The Han Chinese may leave melon seeds everywhere, but when they say the Tibetans are poor because they are lazy they are least do them the courtesy of thinking some Tibetans might like cars and money and modern medicine. Very few Chinese are likely to see Third World poverty as colourful the way so many Americans do. At least none of the Chinese analogize Tibetans directly to yaks like Pearl does. Is the Tibetan case different from the other cases of traditional cultures disappearing around the world, as capitalism changes everything and the young people leave for the big city? I would also like Pearl to give us a bit of Chinese context. Is the tourist-industrial complex growing quicker in Tibet than elsewhere in China? There is a massive growth in tourism all over China, and many of the same issues about access, preservation and tacky tourists present themselves there. I don’t doubt that police and paramilitary types are everywhere in Lhasa. Are they more common and more annoying then they are everywhere else in China? I would guess so, but no way to tell from this. Maybe someone should send a reporter to find out. For now all readers of Washington Monthly will get on this topic is some Han-bashing.
Pearl is fighting the good fight here, but this article is really not very helpful. I would be interested in knowing what she thinks of the reaction to the article. As you might expect, the comments are less then edifying.
This is so sickening – Chinese people are a disgrace. It is the lowest of all “civilizations” on earth.
Does Pearl agree with this? I would guess not, but when you write stuff that fits in with crude anti-Chinese stereotypes you will find yourself with a lot of unpleasant bedfellows.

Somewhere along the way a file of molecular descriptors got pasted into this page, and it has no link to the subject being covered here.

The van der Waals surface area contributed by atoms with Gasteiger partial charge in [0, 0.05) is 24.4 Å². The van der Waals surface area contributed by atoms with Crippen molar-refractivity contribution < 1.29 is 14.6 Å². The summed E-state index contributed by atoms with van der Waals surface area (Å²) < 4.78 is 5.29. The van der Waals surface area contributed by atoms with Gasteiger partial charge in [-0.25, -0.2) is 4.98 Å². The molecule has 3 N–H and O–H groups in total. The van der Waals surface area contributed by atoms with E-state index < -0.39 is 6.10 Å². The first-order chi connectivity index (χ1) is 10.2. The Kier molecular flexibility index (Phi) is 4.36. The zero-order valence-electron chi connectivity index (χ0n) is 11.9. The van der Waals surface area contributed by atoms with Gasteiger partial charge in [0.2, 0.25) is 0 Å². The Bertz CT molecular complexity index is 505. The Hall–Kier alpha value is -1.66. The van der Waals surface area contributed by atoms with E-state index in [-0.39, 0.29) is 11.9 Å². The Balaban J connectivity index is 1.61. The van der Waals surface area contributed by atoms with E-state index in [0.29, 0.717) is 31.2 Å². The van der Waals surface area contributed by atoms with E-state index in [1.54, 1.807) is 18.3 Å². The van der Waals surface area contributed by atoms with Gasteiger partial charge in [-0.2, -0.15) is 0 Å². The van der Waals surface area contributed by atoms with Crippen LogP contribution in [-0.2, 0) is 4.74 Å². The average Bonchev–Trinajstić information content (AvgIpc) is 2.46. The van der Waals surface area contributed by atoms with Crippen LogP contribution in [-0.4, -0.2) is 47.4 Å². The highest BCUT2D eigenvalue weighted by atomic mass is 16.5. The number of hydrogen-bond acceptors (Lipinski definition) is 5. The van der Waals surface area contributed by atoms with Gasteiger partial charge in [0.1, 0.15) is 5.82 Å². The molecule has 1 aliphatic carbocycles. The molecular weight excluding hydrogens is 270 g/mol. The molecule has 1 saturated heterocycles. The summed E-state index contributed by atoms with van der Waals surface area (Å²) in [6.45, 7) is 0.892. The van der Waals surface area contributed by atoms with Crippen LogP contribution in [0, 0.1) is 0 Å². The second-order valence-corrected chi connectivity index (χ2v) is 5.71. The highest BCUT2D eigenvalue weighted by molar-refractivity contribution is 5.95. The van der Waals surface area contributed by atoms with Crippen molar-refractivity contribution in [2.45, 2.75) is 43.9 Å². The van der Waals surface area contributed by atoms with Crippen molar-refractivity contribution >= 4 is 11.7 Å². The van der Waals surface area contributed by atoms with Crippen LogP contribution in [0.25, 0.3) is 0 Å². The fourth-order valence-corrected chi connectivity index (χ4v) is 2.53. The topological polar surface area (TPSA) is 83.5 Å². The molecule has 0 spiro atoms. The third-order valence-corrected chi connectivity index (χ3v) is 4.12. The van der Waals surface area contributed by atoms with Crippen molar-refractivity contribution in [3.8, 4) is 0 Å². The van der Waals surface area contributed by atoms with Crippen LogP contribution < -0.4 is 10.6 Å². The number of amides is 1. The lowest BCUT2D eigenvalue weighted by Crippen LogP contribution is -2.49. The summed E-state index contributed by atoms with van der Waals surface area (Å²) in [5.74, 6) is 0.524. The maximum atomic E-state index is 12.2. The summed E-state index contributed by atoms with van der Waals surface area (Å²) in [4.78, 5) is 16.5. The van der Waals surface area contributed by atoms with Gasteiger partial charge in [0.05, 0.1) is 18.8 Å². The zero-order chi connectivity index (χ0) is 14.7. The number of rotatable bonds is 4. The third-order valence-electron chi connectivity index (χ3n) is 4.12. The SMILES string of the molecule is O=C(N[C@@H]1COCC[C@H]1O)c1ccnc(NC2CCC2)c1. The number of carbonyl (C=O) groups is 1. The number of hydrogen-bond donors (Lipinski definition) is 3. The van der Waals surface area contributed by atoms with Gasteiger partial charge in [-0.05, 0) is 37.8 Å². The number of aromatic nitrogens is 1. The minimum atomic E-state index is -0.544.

Love the pseudonym, too. Very fitting, under the circumstances.
“I don’t doubt that police and paramilitary types are everywhere in Lhasa. Are they more common and more annoying then they are everywhere else in China?”
Uh… yes? This has already been documented over and over again. You’re downplaying the degree of problems in Tibet- were police merely “annoying” when they opened fire on Tibetans observing the Dalai Lama’s birthday with a mountainside picnic this summer? Is the recent wave of arrests “annoying”? Chinese rule in Tibet isn’t simply Chinese rule in China but marginally worse, it’s an oppressive colonial-style occupation. You seem to understand that when you call Chinese rule “imperial,” but the rest of the article makes me wonder if you understand exactly how bad it is.
As for Pearl, I’m not sure that this article neatly fits into Western Shangri-La myths like you think. But I’ll leave that for Pearl, should he/she feel like showing up.
Why do you think Beijing is not running an authoritarian state elsewhere in China? Are the cops in Lhasa worse than those in Wukan or Xinjiang? I would guess they are, but the hook in this article is that if you go to Lhasa you may see Chinese cops practising cop stuff, which you can see everywhere in China. I really don’t think that promoting contempt for Han Chinese helps anything. Tibet is part of China in the sense that it is hard to imagine things getting better in Tibet much faster than they get better in the rest of China. Articles that encourage pearl-clutching among American elites don’t make anything better and may make them worse.
Actually I think this article could have been far harder on the Han- tourists here merely seem to lack awareness of how Beijing rules Tibet, and the explicit racism towards ethnic minorities that has such a strong hold over China (portraying them as useless barbarian children, holding their grubby hands out for more money from the Han) doesn’t rear its ugly head here. Perhaps you find it impolite to mention these views, but given that the article itself only touches on the lighter end of the spectrum I find it hard to really see this as Han-bashing.